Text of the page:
The Report, which is supported by findings of the Paris Declaration Evaluation, suggests that we are stuck in a status quo, a low-level equilibrium which is neither efficient nor effective. We must therefore continue to strengthen ownership, primarily by promoting the synergy between leadership and capacity that our analysis has identified as the principal driver of ownership. I am encouraged to report that progress has been made in some areas - especially in strategic planning at sector level and on alignment with national priorities - and this has informed our policy position to build on existing strengths where we see opportunity to consolidate and make further advances.


At a technical level, we identify programme-based approaches as the preferred tool for reinforcing ownership as well as simultaneously addressing issues of fragmentation, incoherent capacity support and ineffective technical cooperation, and for integrating the core reforms that will deliver and sustain the kind of performance we need to ensure that not only is aid effective but also to secure the results articulated in the NSDP and sector plans.


To press for the more determined response that we still require from development partners, we will continue to focus on strengthening partnerships. Cambodia's membership in global processes will also allow the Government to continue to press development partner's to honour their commitments as well as to shape the 2011 agreement that will succeed the Paris Declaration.


I strongly recommend that all GDCC members read the Aid Effectiveness Report and come to the CDCF prepared to make a contribution to the discussion, which will focus on the main priority identified in JMI number 2, the use of programme-based approaches. My address at that meeting will make some specific proposals on how we can move forward in what we now understand to be a long-term process of change.


Excellency Chair, ladies and gentlemen


The final topic is the MYIFF - the Multi-Year Indicative Financing Framework. I wish to thank all development partners who have provided their numbers.


By using the numbers in the Cambodia ODA Database for the remaining development partners, we are able to forecast the flows for 2010 and the subsequent two years. The number for 2010 is above 1 billion US Dollars and is of a similar order to the number derived from the ODA Database for the Aid Effectiveness Report.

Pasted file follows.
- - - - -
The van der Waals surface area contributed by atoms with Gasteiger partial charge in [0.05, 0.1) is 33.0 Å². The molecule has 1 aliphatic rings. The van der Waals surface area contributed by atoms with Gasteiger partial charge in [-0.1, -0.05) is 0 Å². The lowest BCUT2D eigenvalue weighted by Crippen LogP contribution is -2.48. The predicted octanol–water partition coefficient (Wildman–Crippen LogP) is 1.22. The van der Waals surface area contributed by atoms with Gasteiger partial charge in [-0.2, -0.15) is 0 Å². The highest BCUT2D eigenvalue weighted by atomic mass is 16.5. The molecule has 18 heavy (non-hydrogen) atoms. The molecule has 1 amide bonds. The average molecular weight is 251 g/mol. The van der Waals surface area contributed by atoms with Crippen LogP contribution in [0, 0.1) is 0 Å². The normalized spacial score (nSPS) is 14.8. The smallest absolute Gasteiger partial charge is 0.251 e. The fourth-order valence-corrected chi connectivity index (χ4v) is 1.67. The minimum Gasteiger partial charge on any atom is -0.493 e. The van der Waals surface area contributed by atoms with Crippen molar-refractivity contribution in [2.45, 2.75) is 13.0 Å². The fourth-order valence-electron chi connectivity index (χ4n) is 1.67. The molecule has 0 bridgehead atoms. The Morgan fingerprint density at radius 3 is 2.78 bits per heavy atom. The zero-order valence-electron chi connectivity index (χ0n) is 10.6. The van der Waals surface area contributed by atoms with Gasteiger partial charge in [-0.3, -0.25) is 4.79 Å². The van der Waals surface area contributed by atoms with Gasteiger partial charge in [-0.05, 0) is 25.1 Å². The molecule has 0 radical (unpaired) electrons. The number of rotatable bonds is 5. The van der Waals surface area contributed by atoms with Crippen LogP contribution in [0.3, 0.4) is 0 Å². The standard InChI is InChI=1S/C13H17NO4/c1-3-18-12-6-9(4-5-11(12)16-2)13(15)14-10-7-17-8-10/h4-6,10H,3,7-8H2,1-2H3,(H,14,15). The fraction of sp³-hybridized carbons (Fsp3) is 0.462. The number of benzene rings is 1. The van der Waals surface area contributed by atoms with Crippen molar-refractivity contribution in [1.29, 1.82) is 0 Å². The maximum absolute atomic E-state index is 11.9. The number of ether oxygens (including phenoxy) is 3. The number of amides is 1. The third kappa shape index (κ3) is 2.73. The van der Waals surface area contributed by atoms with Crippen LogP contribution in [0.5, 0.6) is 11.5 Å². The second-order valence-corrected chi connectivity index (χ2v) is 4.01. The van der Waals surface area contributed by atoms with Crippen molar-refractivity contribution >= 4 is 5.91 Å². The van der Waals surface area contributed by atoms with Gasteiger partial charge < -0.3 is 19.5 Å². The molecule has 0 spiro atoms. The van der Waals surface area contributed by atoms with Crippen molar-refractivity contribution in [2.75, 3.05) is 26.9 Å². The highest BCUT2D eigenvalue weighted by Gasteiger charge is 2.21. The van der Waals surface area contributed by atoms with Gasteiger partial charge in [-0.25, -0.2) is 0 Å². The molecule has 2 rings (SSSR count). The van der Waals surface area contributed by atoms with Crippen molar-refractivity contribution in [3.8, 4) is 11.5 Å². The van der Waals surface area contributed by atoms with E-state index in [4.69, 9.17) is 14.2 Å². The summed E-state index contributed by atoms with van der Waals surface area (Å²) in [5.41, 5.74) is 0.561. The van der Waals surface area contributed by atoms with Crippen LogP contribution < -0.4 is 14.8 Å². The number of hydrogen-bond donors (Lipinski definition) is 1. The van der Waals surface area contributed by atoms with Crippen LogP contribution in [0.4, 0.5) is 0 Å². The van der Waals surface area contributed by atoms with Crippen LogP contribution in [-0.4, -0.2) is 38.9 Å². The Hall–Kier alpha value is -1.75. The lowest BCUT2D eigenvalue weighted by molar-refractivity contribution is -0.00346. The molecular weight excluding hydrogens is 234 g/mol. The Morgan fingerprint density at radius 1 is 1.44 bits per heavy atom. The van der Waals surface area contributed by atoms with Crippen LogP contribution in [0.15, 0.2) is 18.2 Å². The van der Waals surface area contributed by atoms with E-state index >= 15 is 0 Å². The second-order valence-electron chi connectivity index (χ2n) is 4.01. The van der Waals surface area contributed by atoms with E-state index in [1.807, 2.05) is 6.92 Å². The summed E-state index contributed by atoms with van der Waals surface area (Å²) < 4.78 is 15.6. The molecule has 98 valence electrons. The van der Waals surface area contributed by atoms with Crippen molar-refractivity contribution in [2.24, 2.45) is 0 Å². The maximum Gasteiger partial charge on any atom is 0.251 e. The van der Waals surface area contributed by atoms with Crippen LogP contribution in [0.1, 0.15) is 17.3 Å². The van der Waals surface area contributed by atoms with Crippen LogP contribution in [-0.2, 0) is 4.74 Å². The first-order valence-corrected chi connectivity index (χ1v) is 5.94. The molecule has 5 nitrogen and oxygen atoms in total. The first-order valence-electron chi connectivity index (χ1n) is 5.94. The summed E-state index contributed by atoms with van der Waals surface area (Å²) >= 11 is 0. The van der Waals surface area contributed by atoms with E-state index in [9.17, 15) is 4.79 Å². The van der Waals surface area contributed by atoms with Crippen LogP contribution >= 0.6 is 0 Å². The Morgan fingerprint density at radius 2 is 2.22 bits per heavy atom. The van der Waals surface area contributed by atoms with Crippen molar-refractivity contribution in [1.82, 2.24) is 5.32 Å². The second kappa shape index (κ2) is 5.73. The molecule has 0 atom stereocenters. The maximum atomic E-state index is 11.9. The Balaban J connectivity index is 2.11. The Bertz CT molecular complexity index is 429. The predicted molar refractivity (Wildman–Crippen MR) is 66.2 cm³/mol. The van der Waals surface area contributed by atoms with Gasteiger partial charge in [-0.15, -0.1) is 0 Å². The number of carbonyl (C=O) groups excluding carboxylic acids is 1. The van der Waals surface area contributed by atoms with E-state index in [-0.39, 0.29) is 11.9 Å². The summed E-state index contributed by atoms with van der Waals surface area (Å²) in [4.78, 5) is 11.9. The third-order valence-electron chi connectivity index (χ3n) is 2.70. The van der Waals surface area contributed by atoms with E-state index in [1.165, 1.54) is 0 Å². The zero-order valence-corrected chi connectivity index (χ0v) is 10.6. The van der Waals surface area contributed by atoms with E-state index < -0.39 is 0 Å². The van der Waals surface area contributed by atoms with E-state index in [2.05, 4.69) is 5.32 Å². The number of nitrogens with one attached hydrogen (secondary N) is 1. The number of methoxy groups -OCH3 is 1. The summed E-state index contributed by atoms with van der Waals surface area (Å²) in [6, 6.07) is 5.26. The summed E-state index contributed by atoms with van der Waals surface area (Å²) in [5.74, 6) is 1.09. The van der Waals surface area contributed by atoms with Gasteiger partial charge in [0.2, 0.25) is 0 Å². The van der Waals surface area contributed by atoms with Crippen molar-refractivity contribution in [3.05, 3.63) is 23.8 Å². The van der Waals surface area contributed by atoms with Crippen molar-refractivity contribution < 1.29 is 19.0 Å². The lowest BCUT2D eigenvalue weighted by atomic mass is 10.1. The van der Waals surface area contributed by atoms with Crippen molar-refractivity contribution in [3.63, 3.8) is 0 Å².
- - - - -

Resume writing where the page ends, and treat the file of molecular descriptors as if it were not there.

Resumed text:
The figures provided by development partners indicate continued strong support for the programmes and resource requirements indicated in the NSDP Update. By establishing this MYIFF exercise I believe we have demonstrated that by establishing such a process it can, over just a few years, become effective and useful in programming and budgeting - I am grateful to the development partners for their efforts to support this exercise, which for some I know has been difficult.


To promote predictability, we have also negotiated with development partners an aid effectiveness JMI that seeks to limit deviation on the aggregate MYIFF for the nexxt year to no more than ten per cent overall and for no more than 15 per cent for an individual development partner. I have been very encouraged by the efforts of all development partners to share data on aid, and for the efforts they have made to provide figures for the outer years, which I readily accept are only best estimates.


Excellency Chair, ladies and gentlemen


I am happy to take your questions, especially on any issues that remain in finalising the JMls. Otherwise I hope that we can finalise the JMls and all leave the meeting today understanding what must be done to prepare statements that can help to move to agreement at CDCF on key issues.


Otherwise, in the coming days, I hope we can quickly finalise the MYIFF and confirm the list of CDCF participants - please note that security arrangements will be tight for the CDCF so prior registration is essential to ensure smooth admittance on the day of the meeting.


This concludes my presentation, Mr Chairman. I hope that I have been able to clarify the process for preparing the CDCF as well as to wet your appetite for the sessions on aid effectiveness and the JMls - these concern us all, there should be significant scope for consensus and I trust that we will be able to build on the earlier sector and thematic session of the CDCF to ensure that our efforts to manage development assistance and achieve the JMls help us to address the objective of the CDCF - to align the Rectangular Strategy and NSDP so thhat we can achieve the development results to which we have all made a commitment


Thank you